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St. Louis Holocaust Museum labels Hamas attack a ‘pogrom’ on anniversary of Kristallnacht

The Bornplatz Synagogue in Hamburg, Germany once held 1,200 congregants before it was destroyed in Kristallnacht. ((Wikimedia Commons))

In a powerful statement issued on the 85th anniversary of the Kristallnacht pogrom, the St. Louis Kaplan Feldman Holocaust Museum is labeling the Oct. 7 attack by Hamas on Israel as a “pogrom,” drawing chilling parallels between the darkest chapters of history and a recent heinous act of terror.

A night etched in history: Kristallnacht Revisited

In a statement released on the morning of Nov. 9th, the Museum painted a vivid picture of the horror that began the evening of Nov. 9, 1938.

Approximately 100 Jews died in Nazi-occupied Germany and Austria, while countless others suffered unimaginable violence and sexual assault. The Nazis vandalized and razed Jewish homes, businesses, and synagogues, sending up to 30,000 Jewish men to concentration camps in the following days.

Guenter Goldsmith, a survivor, had his bar mitzvah planned for Nov. 9, 1938, but it never took place. Instead, that night, he bore witness to a pogrom. In the days that followed, he confronted the hostility and antisemitism directed at him, leading him to reflect, “I became an outcast in my own country.”

In the statement, the Museum explains its choice of word:

“We deliberately choose to use the term ‘pogrom’ to describe this dark chapter in history. The term ‘Kristallnacht’ was the language of the perpetrators – a sarcastic description of a night of horror, as if the terror could be distilled down to “broken glass. Kristallnacht” falls short of capturing the true horrors that the Jewish people endured on that fateful night. Furthermore, it is essential to connect this event with the long history of violence against the Jewish community, recognizing that neither pogroms nor antisemitism started or ended with the Holocaust.”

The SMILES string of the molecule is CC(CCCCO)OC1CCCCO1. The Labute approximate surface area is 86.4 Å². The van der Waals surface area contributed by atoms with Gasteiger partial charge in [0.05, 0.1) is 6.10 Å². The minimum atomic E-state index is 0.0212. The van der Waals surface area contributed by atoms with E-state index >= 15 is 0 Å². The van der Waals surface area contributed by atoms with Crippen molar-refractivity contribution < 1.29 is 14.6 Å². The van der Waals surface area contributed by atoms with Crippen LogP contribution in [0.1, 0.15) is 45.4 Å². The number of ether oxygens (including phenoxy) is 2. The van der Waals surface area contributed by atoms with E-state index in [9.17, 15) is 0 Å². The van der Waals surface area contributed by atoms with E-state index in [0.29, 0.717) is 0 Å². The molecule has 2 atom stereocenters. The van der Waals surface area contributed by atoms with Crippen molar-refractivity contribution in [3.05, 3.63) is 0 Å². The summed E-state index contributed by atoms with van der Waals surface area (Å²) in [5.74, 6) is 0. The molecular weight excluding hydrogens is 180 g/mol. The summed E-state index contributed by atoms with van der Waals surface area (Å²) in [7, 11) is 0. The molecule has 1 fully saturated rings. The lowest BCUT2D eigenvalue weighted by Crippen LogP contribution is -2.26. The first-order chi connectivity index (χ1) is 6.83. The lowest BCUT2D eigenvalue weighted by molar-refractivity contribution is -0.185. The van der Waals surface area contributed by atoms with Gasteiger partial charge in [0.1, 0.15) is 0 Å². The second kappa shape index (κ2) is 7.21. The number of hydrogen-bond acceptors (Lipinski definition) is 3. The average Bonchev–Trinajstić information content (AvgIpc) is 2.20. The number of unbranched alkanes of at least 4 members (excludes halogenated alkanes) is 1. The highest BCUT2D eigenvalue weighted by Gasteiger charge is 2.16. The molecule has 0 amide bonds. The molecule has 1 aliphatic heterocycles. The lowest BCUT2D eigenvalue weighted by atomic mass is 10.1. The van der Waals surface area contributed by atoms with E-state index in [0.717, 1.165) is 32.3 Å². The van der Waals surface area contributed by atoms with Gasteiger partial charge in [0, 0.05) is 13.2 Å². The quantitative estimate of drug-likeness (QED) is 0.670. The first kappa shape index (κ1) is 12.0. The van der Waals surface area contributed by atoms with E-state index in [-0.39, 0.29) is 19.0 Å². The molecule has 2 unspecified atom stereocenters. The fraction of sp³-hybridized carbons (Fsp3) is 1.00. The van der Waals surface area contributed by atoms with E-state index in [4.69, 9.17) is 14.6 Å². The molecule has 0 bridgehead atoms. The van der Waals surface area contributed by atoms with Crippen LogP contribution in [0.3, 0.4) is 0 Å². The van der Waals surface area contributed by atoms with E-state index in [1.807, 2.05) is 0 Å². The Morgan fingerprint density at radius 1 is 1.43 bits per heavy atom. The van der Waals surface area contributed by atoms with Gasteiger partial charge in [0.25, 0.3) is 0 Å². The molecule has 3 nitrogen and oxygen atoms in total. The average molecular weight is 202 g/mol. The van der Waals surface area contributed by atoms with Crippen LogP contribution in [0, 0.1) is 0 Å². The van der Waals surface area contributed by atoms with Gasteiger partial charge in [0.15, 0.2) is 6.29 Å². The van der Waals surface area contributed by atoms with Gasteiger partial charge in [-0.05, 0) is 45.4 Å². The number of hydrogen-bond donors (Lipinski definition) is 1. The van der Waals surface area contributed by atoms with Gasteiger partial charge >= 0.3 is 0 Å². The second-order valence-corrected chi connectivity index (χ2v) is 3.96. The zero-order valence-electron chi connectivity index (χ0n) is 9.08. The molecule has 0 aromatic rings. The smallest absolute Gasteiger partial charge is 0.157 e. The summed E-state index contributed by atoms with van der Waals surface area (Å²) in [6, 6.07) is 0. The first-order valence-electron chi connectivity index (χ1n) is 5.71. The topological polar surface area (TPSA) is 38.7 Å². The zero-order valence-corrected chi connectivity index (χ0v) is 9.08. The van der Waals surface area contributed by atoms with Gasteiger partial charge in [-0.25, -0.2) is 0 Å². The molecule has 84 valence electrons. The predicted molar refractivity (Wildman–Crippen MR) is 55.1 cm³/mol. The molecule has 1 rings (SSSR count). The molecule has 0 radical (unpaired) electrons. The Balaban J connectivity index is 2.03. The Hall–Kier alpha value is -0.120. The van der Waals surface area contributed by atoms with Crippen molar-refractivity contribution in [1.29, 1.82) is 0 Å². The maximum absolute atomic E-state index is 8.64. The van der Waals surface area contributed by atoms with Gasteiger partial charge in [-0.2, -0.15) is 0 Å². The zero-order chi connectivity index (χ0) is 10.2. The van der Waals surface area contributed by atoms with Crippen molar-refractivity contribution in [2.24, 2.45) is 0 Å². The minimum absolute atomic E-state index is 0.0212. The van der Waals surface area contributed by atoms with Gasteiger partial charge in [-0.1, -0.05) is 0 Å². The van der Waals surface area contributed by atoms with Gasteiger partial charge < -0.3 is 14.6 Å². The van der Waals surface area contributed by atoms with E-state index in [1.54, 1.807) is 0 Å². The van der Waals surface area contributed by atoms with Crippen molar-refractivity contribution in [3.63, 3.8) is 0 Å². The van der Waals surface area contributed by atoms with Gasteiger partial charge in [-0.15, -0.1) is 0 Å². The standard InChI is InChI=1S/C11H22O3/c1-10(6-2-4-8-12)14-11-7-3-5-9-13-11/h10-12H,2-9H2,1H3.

Connecting the threads: from history to today

Fast forward to Oct. 7, when the echoes of history reverberated as Hamas launched a modern-day pogrom targeting unsuspecting Israeli Jews. The attack became the deadliest assault on Jews since the Holocaust, claiming over 1,400 lives and taking more than 200 hostages.

Michael Berenbaum, director of the Sigi Ziering Institute and professor of Jewish Studies at American Jewish University, compared the Hamas attack to historic pogroms, highlighting the shocking nature of the assault.

“Pogroms are rampant, violent attacks against the Jewish people. The reason we’re using the term ‘pogrom’ is that nothing else quite does the same job, even though there are differences between some historic pogroms and the Hamas attack on October 7,” he said. “This was never supposed to happen in Israel. This is why it was such a shock to the Jewish community and Jewish history – Israel was formed to make sure Jewish people could be protected. What made these attacks so heinous is that they were not clandestine – they were broadcasted, and the perpetrators launched the attack with smiles on their faces.”

The Museum implores the St. Louis community to recognize Hamas’s actions for what they are—a pogrom, reminiscent of the darkest chapters in history.

Rising antisemitism: a disturbing reality

Amidst a distressing surge in antisemitism in the United States, the Museum acknowledged the heightened fear and concern within the community.

“We share in your grief during this challenging period. Let us remember that we are not only the custodians of history but also the architects of a better future. In the face of hatred and violence, we stand united against antisemitism, injustice, and bigotry. Together, we can ensure that the lessons of the past guide us towards a world where such atrocities are never repeated.”

| RELATED: On 85th anniversary of Kristallnacht, Holocaust survivors say they fear familiar antisemitism

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About the Contributor
Jordan Palmer, Chief Digital Content Officer
Jordan worked at KSDK from 1995 to 2020. Jordan is a three-time Emmy award winner who produced every kind of show from news to specials during his tenure, creating Show Me St. Louis, The Cardinal Nation Show. He started ksdk.com in 2001 and won three Edward R. Murrow Awards for journalistic and website excellence in 2010, 2014 and 2020. Jordan has been married for 25 years and is the father of two college students. He is an avid biker, snowboarder, and beer lover. He created the blog drink314.com, focusing on the St. Louis beer community in 2015. Jordan has an incredible and vast knowledge of useless information and is the grandson of a Cleveland bootlegger.